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May 1991

Magnitude and Duration of UV-B—Induced Tolerance

Author Affiliations

From the Department of Dermatology in the Charles A. Dana Research Institute, Beth Israel Hospital (Drs Taylor and Stern), and the Department of Dermatology, Wellman Laboratories/Massachusetts General Hospital (Dr Taylor), Boston, Mass.

Arch Dermatol. 1991;127(5):673-677. doi:10.1001/archderm.1991.01680040081007

† Using repeated minimal erythema dose (MED) testing, we investigated the magnitude and duration of tolerance to short-wave UV radiation in the B range (UV-B) in 37 patients with psoriasis who received at least 12 UV-B phototherapy treatments. Without substantial erythema developing, half of the patients received UV-B doses in excess of 13 times their pretreatment MED dose and a fourth received UV-B doses in excess of 28 times their pretreatment MED dose. On average, tolerance faded to about half that present at the last UV-B treatment in 3 weeks. Six weeks after therapy was stopped, most posttreatment MEDs were less than twice the pretreatment MED. The magnitude of tolerance achieved and the rate of decay did not vary with skin type. Our findings indicate that repeated exposures to suberythemal or mildly erythematous doses of UV-B can induce exceptional degrees of tolerance to UV-B radiation. The duration of this increase in tolerance is, however, short.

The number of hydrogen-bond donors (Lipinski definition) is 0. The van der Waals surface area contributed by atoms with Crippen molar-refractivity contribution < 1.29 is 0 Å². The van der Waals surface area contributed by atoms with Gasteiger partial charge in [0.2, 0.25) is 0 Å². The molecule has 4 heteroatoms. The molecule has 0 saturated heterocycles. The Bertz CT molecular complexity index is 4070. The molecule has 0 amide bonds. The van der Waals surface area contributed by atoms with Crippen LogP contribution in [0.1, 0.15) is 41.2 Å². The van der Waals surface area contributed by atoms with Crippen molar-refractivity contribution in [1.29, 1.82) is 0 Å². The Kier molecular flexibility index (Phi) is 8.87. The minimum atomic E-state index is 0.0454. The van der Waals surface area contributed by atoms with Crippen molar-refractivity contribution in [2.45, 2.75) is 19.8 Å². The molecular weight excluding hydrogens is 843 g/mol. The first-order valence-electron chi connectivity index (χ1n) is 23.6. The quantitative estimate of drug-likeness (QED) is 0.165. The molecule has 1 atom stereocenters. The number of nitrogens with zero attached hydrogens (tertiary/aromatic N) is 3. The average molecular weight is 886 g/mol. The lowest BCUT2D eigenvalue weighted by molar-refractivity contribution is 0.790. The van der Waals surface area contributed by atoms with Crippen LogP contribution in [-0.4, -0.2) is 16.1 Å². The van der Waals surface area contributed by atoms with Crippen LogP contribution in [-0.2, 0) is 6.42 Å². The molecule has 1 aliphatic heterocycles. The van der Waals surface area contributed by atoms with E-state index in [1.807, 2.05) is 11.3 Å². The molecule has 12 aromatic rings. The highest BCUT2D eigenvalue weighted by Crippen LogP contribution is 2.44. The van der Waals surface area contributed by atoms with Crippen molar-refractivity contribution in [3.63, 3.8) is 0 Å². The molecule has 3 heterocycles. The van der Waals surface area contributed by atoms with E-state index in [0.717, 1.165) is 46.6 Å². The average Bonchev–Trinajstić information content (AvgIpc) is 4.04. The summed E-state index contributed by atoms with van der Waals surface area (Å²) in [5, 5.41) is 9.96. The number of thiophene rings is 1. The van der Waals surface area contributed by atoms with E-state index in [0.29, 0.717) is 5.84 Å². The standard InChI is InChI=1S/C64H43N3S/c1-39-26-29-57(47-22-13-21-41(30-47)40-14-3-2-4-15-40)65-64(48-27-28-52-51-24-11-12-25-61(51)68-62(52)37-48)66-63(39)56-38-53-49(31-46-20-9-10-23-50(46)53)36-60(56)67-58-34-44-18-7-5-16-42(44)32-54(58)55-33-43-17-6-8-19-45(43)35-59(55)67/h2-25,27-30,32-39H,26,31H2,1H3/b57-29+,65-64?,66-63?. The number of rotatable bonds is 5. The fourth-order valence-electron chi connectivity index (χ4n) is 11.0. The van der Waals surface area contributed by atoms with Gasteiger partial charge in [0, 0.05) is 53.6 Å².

(Arch Dermatol. 1991;127:673-677)

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